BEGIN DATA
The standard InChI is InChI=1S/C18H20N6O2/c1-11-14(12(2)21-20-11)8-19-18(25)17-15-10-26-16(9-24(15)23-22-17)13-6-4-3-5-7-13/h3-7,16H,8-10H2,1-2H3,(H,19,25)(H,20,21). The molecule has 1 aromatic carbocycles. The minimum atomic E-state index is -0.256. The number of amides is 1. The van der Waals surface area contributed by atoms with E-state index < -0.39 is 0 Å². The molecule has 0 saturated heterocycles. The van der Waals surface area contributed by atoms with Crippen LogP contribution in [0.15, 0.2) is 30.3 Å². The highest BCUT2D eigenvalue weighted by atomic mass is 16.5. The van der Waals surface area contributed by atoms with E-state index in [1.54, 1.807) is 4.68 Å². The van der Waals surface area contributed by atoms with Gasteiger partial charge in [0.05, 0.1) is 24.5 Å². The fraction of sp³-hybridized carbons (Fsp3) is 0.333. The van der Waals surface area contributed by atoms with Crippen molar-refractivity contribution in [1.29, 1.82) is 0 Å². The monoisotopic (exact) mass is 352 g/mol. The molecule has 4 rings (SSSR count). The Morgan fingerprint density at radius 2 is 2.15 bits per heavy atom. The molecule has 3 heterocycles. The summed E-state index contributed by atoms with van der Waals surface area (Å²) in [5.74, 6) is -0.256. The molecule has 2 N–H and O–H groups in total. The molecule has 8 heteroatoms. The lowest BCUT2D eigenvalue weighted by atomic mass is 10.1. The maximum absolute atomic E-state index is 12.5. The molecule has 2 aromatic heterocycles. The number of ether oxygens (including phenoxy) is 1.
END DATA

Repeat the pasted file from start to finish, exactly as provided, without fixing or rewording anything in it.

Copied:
The standard InChI is InChI=1S/C18H20N6O2/c1-11-14(12(2)21-20-11)8-19-18(25)17-15-10-26-16(9-24(15)23-22-17)13-6-4-3-5-7-13/h3-7,16H,8-10H2,1-2H3,(H,19,25)(H,20,21). The molecule has 1 aromatic carbocycles. The minimum atomic E-state index is -0.256. The number of amides is 1. The van der Waals surface area contributed by atoms with E-state index < -0.39 is 0 Å². The molecule has 0 saturated heterocycles. The van der Waals surface area contributed by atoms with Crippen LogP contribution in [0.15, 0.2) is 30.3 Å². The highest BCUT2D eigenvalue weighted by atomic mass is 16.5. The van der Waals surface area contributed by atoms with E-state index in [1.54, 1.807) is 4.68 Å². The van der Waals surface area contributed by atoms with Gasteiger partial charge in [0.05, 0.1) is 24.5 Å². The fraction of sp³-hybridized carbons (Fsp3) is 0.333. The van der Waals surface area contributed by atoms with Crippen molar-refractivity contribution in [1.29, 1.82) is 0 Å². The monoisotopic (exact) mass is 352 g/mol. The molecule has 4 rings (SSSR count). The Morgan fingerprint density at radius 2 is 2.15 bits per heavy atom. The molecule has 3 heterocycles. The summed E-state index contributed by atoms with van der Waals surface area (Å²) in [5.74, 6) is -0.256. The molecule has 2 N–H and O–H groups in total. The molecule has 8 heteroatoms. The lowest BCUT2D eigenvalue weighted by atomic mass is 10.1. The maximum absolute atomic E-state index is 12.5. The molecule has 2 aromatic heterocycles. The number of ether oxygens (including phenoxy) is 1.